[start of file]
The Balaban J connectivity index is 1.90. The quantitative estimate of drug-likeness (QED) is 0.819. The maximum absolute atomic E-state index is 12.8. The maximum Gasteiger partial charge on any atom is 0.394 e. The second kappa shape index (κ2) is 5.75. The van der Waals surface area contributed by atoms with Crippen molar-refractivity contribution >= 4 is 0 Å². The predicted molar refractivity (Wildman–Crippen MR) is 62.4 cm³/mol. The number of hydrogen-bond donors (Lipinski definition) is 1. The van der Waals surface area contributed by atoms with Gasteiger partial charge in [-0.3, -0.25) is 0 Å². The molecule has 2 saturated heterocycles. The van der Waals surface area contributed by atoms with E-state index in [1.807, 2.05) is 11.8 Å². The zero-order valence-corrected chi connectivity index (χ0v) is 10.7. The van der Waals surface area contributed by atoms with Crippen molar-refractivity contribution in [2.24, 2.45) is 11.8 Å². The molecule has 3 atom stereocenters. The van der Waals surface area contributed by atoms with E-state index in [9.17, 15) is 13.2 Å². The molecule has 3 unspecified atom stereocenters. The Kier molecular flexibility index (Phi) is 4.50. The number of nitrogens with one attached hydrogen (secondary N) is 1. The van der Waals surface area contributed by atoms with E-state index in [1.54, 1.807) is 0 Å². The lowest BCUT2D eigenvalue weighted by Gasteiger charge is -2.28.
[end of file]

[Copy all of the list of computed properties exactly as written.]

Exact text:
The Balaban J connectivity index is 1.90. The quantitative estimate of drug-likeness (QED) is 0.819. The maximum absolute atomic E-state index is 12.8. The maximum Gasteiger partial charge on any atom is 0.394 e. The second kappa shape index (κ2) is 5.75. The van der Waals surface area contributed by atoms with Crippen molar-refractivity contribution >= 4 is 0 Å². The predicted molar refractivity (Wildman–Crippen MR) is 62.4 cm³/mol. The number of hydrogen-bond donors (Lipinski definition) is 1. The van der Waals surface area contributed by atoms with Gasteiger partial charge in [-0.3, -0.25) is 0 Å². The molecule has 2 saturated heterocycles. The van der Waals surface area contributed by atoms with E-state index in [1.807, 2.05) is 11.8 Å². The zero-order valence-corrected chi connectivity index (χ0v) is 10.7. The van der Waals surface area contributed by atoms with Crippen molar-refractivity contribution in [2.24, 2.45) is 11.8 Å². The molecule has 3 atom stereocenters. The van der Waals surface area contributed by atoms with E-state index in [9.17, 15) is 13.2 Å². The molecule has 3 unspecified atom stereocenters. The Kier molecular flexibility index (Phi) is 4.50. The number of nitrogens with one attached hydrogen (secondary N) is 1. The van der Waals surface area contributed by atoms with E-state index in [1.54, 1.807) is 0 Å². The lowest BCUT2D eigenvalue weighted by Gasteiger charge is -2.28.